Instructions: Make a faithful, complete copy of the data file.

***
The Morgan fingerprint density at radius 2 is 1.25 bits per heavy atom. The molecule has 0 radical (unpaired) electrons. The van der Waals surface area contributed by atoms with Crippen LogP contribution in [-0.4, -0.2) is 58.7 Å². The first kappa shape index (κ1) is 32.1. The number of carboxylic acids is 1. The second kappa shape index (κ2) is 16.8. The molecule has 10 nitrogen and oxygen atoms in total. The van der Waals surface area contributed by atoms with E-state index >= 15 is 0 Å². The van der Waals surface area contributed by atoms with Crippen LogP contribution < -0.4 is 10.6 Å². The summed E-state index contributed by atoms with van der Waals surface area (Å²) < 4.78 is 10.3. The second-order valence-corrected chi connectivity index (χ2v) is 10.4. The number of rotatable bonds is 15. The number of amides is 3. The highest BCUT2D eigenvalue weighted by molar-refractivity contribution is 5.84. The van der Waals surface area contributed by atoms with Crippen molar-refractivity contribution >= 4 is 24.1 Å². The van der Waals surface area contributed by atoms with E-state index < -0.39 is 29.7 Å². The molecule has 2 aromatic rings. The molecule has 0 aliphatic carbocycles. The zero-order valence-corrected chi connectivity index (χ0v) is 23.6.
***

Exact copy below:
The Morgan fingerprint density at radius 2 is 1.25 bits per heavy atom. The molecule has 0 radical (unpaired) electrons. The van der Waals surface area contributed by atoms with Crippen LogP contribution in [-0.4, -0.2) is 58.7 Å². The first kappa shape index (κ1) is 32.1. The number of carboxylic acids is 1. The second kappa shape index (κ2) is 16.8. The molecule has 10 nitrogen and oxygen atoms in total. The van der Waals surface area contributed by atoms with E-state index >= 15 is 0 Å². The van der Waals surface area contributed by atoms with Crippen LogP contribution < -0.4 is 10.6 Å². The summed E-state index contributed by atoms with van der Waals surface area (Å²) < 4.78 is 10.3. The second-order valence-corrected chi connectivity index (χ2v) is 10.4. The number of rotatable bonds is 15. The number of amides is 3. The highest BCUT2D eigenvalue weighted by molar-refractivity contribution is 5.84. The van der Waals surface area contributed by atoms with Crippen molar-refractivity contribution >= 4 is 24.1 Å². The van der Waals surface area contributed by atoms with E-state index < -0.39 is 29.7 Å². The molecule has 2 aromatic rings. The molecule has 0 aliphatic carbocycles. The zero-order valence-corrected chi connectivity index (χ0v) is 23.6.